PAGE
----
Imagine a time before quartz watches, when the technology of timekeeping was still springs and gears made in workshops in the Swiss mountains. While the Americans and Russians were racing to put men into space, a different sort of race was going on between watch companies sprinting toward the milestone of the first self-winding, or automatic, chronograph. The main players were a consortium of companies with mutual interests: Heuer, Buren-Hamilton, Breitling and Dubois-Depraz. In the Far East, Seiko was working on its own version. And then there was the dark horse from Le Locle: Zenith.

No matter how you frame the discussion, the debate over who created the first automatic chronograph is a heated one. One path to clearing confusion is to say that Zenith produced the very first Swiss-made, fully integrated automatic chronograph — the El Primero.

MORE CHRONOGRAPH ICONS: Heuer Carrera | Rolex Daytona | OMEGA Speedmaster

The History and the Debate

Whether or not the so-called Chrono-matic group — Hamilton-Buren, Breitling, Heuer, and Dubois-Dupraz — or Seiko actually beat the El Primero to market is not important. What’s important is this: the Zenith movement that resulted seven years after the journey began in 1962 is arguably still the best automatic chronograph in its price range 44 years later.


Original 1969
Classically sized at 38mm, the Original 1969 is a true throwback to the original El Primero watches.

Stratos Flyback Striking 10th Tribute to Felix Baumgartner
What’s cooler than a Flyback Chronograph? OK, a lot of things, but especially a watch that broke the sound barrier on the wrist of badass Austrian daredevil Felix Baumgartner.

Pilot Big Date Special
Another vintage-inspired piece, with the welcomed addition of a big date display.

While we would never take anything away from the innovations of Seiko and the Chrono-matic group, neither of their movements lasted very long after their 1969 debuts. The Seiko caliber 6139 went out of production in 1980; the Chrono-matic Caliber 11, due to a weak rotor and a mainspring with too much strength, needed to be upgraded within a year of its production. If you want to get technical, the El Primero went out of production in 1975, but that was due to Zenith Radio Corporation shifting its focus to quartz. The El Primero was relegated to the shelves, and Zenith watches entered a dark age.

In 1983, thanks to Ebel and Rolex, Zenith fulfilled movement orders with existing old stock. A couple of years later, the El Primero was back in production. The resurrection of the El Primero over a decade after its original release shows how far ahead of its time the watch truly was. Thanks to Zenith’s newfound independence, the brand was able to develop a handful of references powered by the El Primero.

The Technology

As we’ve said, the El Primero was a watchmaking marvel of its time — and not just for one reason. For one, the watch featured a column wheel chronograph with a tri-compax layout. Most chronographs at the time (and many today) utilized a cam-actuated chronograph. There are benefits and drawbacks of using both types of chronographs, but column wheel production is more complex and labor-intensive. That Zenith chose to utilize a column wheel chronograph shows the level of end-to-end watchmaking that went into the El Primero development.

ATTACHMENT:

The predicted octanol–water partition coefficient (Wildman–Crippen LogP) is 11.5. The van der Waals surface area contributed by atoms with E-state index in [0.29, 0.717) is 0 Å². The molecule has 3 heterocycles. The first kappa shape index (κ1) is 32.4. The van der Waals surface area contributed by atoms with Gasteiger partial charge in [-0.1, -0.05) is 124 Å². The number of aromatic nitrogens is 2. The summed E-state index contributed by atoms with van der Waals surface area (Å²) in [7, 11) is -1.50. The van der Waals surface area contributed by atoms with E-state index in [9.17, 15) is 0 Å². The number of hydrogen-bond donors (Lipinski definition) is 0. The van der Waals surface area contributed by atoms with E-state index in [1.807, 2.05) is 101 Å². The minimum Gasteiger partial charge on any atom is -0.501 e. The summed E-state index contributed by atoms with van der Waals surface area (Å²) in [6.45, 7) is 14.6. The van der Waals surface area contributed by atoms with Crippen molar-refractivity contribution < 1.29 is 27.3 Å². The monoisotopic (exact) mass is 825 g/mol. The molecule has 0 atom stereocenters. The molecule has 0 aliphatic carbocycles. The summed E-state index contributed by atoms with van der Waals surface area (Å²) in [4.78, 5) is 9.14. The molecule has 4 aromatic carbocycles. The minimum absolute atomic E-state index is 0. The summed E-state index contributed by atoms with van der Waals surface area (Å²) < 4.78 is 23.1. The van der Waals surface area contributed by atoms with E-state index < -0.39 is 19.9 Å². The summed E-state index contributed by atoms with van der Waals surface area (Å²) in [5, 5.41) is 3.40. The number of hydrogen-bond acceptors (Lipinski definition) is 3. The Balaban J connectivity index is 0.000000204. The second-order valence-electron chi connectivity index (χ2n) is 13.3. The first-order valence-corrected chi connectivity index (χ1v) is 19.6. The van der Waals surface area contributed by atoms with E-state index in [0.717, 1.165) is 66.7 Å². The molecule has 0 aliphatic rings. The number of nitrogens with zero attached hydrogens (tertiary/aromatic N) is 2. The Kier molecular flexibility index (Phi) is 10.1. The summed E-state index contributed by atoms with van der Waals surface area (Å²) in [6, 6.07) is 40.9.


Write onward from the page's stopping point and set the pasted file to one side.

If there’s any criticism of the El Primero, it’s that in the 44 years since its inception Zenith hasn’t strayed far enough from the original design.

The smooth sweep of the seconds hand is much beloved by watch wearers. Today, the balance wheel in most mechanical watches beats at 28,800 vibrations per hour (vph); if you look closely, that smooth seconds hand sweep is actually eight ticks per second. The El Primero, on the other hand, is what’s known as a high-beat movement, making 10 ticks per second, or 36,000 vph. Not only does this create a smoother sweep, it also allows the chronograph function to maintain accuracy down to 1/10 of a second. High-beat movements were rare in 1969, and they’re rare today. Even Rolex slowed the El Primero down to 28,800vph for the Daytona.

With more beats per hour comes increased wear and tear on the escapement. To counter this, Zenith developed special lubricants that would keep the El Primero on the wrist more often than in a watchmaker’s hands. The other critical deficiency of a “quick tick”, though, is the tendency to lose power faster than normal. Zenith made the solution look simple: they used a mainspring capable of a 50-hour power reserve. These are the sorts of decisions that have proven Zenith is unwilling to cut corners, and they’ve paid off in spades (and by spades, we mean millions of dollars and a cult following).

The El Primero Today

Zenith’s resurgence in the luxury watch market piqued the interest of the luxury group LVMH, and in 1999, Zenith joined an LVMH portfolio of watchmakers that also included former Chrono-matic rival TAG Heuer. Since then, the El Primero has been a constant presence in the Zenith lineup, showing up in 23 variations, from time-only watches to minute repeaters. If there’s any criticism of the El Primero, it’s that in the 44 years since its inception Zenith hasn’t strayed far enough from the original design. With the improvement of materials and production techniques, the El Primero has gotten better, but it hasn’t forgotten that its design works. You certainly won’t hear us complaining.

The El Primero has stood the test of time. Hell, it’s even withstood Mach 1 speeds from the lower stratosphere. No matter what El Primero-powered Zenith you’re talking about, it’s not only a solid watch, it’s a representative of arguably the most important automatic chronograph caliber ever created. Here’s to another 44 years of El Primero supremacy.

Shane Griffin

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